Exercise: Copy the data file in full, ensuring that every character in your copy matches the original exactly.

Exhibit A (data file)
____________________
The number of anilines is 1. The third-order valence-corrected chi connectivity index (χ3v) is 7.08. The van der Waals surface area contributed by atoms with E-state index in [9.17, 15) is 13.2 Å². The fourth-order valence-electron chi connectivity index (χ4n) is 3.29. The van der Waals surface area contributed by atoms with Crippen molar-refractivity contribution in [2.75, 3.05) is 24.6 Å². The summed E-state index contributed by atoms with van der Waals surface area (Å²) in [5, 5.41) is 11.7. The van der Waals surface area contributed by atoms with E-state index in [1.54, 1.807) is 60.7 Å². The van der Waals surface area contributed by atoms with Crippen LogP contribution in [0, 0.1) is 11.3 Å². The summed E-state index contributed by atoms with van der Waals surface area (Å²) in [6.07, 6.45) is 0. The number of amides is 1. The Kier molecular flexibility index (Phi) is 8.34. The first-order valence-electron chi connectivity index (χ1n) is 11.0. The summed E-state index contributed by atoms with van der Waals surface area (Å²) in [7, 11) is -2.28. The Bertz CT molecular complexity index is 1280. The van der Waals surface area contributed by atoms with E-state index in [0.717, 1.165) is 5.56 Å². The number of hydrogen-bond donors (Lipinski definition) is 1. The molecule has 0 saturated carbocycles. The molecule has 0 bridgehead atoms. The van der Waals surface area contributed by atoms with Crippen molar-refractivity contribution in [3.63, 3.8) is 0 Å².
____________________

The number of anilines is 1. The third-order valence-corrected chi connectivity index (χ3v) is 7.08. The van der Waals surface area contributed by atoms with E-state index in [9.17, 15) is 13.2 Å². The fourth-order valence-electron chi connectivity index (χ4n) is 3.29. The van der Waals surface area contributed by atoms with Crippen molar-refractivity contribution in [2.75, 3.05) is 24.6 Å². The summed E-state index contributed by atoms with van der Waals surface area (Å²) in [5, 5.41) is 11.7. The van der Waals surface area contributed by atoms with E-state index in [1.54, 1.807) is 60.7 Å². The van der Waals surface area contributed by atoms with Crippen LogP contribution in [0, 0.1) is 11.3 Å². The summed E-state index contributed by atoms with van der Waals surface area (Å²) in [6.07, 6.45) is 0. The number of amides is 1. The Kier molecular flexibility index (Phi) is 8.34. The first-order valence-electron chi connectivity index (χ1n) is 11.0. The summed E-state index contributed by atoms with van der Waals surface area (Å²) in [7, 11) is -2.28. The Bertz CT molecular complexity index is 1280. The van der Waals surface area contributed by atoms with E-state index in [0.717, 1.165) is 5.56 Å². The number of hydrogen-bond donors (Lipinski definition) is 1. The molecule has 0 saturated carbocycles. The molecule has 0 bridgehead atoms. The van der Waals surface area contributed by atoms with Crippen molar-refractivity contribution in [3.63, 3.8) is 0 Å².